Did Kareem Abdul-Jabbar lose millions on special hotels for tall people?
This article was originally on a blog post platform and may be missing photos, graphics or links. See About archive blog posts.
BASKETBALL URBAN LEGEND: Hall of Famer Kareem Abdul-Jabbar lost millions of dollars building specialized hotels for tall people.
In 2003, the rock band Pearl Jam released Lost Dogs, a compilation album consisting of notable B-Sides, unreleased songs and other rare material from the band over their then decade-plus career. One of the highlights of the album was the extensive liner notes where the band went into detail on each song on the album. Pearl Jam bassist Jeff Ament explained the history behind the unreleased song, ‘Sweet Lew,’ one of the few Pearl Jam songs where Ament sang lead. As Ament explains it, he met Kareem Abdul-Jabbar in 1994 at a charity basketball game (Ament was on Abdul-Jabbar’s team) and while Ament was looking forward to meeting his boyhood idol, he was disappointed when he felt that Abdul-Jabbar essentially ignored him. So Ament wrote ‘Sweet Lew’ (referring to Abdul-Jabber’s name when he first joined the NBA, Lew Alcindor) including pointed references to the rumor that Abdul-Jabbar had lost millions building hotels for tall people:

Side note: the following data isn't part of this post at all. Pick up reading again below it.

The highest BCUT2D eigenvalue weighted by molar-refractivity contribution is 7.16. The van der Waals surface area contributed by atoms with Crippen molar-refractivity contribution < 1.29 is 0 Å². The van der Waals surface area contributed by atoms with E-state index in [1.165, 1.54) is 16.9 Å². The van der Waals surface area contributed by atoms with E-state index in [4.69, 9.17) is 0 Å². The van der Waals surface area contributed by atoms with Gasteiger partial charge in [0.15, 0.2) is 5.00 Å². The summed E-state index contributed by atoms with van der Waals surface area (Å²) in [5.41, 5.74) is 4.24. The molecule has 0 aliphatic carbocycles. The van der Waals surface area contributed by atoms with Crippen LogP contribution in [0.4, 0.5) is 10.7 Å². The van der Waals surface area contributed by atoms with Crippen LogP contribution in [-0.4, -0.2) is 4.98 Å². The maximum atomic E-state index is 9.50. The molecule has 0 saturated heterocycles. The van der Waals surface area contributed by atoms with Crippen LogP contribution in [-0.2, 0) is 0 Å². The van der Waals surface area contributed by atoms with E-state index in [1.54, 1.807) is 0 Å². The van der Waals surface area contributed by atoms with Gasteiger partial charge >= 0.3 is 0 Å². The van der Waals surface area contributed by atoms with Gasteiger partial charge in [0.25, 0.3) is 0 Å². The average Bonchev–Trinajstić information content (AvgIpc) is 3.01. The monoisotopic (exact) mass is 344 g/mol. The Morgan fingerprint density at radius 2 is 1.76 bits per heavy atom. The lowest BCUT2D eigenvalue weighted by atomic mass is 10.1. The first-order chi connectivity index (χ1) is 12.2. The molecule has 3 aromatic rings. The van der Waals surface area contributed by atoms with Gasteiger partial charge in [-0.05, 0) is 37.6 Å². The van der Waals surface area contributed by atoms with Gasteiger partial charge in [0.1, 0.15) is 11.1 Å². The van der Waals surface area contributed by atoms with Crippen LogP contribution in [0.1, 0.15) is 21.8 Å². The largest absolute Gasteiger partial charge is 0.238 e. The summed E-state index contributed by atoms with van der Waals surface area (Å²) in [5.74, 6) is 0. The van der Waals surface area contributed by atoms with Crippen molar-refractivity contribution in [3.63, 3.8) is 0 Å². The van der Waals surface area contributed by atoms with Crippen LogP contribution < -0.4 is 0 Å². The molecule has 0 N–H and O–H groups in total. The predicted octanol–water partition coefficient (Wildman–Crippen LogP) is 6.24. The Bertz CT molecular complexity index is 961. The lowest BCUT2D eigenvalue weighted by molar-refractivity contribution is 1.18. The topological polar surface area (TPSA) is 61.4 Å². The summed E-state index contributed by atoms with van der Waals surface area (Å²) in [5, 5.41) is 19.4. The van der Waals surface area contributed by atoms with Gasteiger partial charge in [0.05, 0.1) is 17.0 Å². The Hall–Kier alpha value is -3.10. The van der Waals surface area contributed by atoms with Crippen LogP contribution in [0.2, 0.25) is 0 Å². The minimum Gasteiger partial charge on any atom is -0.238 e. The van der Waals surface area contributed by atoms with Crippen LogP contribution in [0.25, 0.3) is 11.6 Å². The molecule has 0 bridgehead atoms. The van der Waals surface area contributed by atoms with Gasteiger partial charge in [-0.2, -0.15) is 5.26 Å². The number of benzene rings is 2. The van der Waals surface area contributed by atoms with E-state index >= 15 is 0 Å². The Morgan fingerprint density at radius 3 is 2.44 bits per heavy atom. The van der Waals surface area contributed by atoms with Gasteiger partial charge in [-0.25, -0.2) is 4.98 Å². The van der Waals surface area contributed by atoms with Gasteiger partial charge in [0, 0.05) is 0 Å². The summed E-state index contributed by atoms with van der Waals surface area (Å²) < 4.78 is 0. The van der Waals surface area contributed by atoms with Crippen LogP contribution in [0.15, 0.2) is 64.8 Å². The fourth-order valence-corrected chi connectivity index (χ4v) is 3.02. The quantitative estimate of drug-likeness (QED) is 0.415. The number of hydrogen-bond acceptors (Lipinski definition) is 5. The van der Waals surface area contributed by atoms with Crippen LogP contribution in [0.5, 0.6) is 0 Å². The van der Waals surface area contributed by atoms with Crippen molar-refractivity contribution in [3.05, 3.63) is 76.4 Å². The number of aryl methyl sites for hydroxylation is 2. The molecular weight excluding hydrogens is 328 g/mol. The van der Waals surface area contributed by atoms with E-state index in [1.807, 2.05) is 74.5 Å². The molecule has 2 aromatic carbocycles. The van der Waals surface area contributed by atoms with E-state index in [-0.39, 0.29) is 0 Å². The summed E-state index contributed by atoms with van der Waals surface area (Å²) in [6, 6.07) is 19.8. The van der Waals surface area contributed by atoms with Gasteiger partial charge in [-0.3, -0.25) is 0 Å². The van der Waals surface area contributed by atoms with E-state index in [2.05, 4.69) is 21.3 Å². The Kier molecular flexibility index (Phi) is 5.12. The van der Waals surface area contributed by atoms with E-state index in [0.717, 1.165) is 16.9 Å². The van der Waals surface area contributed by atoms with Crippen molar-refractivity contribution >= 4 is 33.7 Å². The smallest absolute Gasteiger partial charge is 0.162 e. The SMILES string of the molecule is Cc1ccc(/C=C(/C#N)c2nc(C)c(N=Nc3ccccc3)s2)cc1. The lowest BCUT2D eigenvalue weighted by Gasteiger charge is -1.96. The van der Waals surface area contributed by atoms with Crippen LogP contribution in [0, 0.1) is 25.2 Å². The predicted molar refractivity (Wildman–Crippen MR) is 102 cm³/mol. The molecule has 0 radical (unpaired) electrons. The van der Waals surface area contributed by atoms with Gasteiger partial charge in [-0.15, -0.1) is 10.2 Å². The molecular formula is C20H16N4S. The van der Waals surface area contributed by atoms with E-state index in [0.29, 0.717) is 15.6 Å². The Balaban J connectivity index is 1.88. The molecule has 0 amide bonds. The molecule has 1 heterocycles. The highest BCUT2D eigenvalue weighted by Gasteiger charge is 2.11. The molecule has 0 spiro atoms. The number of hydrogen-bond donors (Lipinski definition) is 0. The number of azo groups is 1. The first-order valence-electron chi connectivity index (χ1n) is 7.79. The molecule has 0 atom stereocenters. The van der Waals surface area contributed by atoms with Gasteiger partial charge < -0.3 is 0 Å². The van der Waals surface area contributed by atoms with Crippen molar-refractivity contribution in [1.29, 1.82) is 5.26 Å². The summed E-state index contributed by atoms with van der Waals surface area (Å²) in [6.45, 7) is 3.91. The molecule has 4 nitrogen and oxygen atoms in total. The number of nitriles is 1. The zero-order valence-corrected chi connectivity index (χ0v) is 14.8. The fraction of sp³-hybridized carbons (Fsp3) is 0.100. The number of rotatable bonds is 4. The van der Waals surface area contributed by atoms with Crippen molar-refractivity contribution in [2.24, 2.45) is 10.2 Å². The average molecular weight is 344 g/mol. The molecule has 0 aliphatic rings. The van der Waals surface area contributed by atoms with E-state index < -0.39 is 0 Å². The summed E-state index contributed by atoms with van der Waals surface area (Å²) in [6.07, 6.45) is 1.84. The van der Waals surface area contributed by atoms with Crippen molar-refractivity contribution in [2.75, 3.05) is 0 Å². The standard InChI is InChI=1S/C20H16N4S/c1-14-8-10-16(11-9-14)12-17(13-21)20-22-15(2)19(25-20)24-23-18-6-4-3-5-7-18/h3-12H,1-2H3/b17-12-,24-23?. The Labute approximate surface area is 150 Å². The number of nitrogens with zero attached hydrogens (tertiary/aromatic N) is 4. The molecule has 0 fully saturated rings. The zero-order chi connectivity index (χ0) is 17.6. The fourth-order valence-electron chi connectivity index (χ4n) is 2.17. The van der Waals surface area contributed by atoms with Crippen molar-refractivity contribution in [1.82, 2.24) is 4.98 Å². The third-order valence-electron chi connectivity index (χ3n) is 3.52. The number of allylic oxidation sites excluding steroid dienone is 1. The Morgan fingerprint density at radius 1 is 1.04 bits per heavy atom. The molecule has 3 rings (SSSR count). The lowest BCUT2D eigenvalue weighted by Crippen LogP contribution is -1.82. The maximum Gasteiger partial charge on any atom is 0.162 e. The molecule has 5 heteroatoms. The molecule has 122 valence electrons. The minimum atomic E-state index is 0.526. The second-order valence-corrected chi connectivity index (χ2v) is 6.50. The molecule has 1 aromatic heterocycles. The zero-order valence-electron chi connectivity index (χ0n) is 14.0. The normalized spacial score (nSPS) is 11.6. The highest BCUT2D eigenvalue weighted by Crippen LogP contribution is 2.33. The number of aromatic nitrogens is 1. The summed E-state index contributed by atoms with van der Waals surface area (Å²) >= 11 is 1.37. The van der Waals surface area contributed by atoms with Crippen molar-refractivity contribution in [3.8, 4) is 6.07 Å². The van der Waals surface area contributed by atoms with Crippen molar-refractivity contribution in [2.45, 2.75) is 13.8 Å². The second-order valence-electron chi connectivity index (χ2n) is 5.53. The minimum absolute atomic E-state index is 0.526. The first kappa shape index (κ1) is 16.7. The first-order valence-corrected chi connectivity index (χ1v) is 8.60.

build him high, build him tall
tear ‘em down, one and all 7'2’ is a long way to fall sweet lew, how’s the view? sweet lew, how could you?
Is there any truth to this rumor? Read on to find out...
Simply put, no.
Like pretty much every professional athlete that ever was, Hall of Fame Center Kareem Abdul-Jabbar (who has the record for the most total points scored in NBA history to go along with his record six regular season MVP Awards and his six NBA championships) wanted to invest his salary so that he could live comfortably on his earnings well after his playing career finished. When Abdul-Jabbar converted to Islam, his spiritual advisor, Hamaas Abdul-Khaalis, picked out Abdul-Jabbar’s business manager - a Wall Street lawyer named Bob Owen. Owen was a conservative investor and while he did not make huge profits for Abdul-Jabbar, he did not lose any of Abdul-Jabbar’s money. However, Owen died in 1980, leaving Abdul-Jabbar without a financial advisor.
Eventually, he signed on with Thomas M. Collins, who Abdul-Jabbar had met in the mid-70s at a tennis club. Collins was still fairly new at being an agent, but he had as clients Abdul-Jabbar’s teammate, guard Lucius Allen and Abdul-Jabbar’s general manager, Laker GM Bill Sharman, so Collins seemed as good of a bet as anyone. In 1980, Abdul-Jabbar signed with Collins, giving Collins tremendous freedom with how to spend Abdul-Jabbar’s money.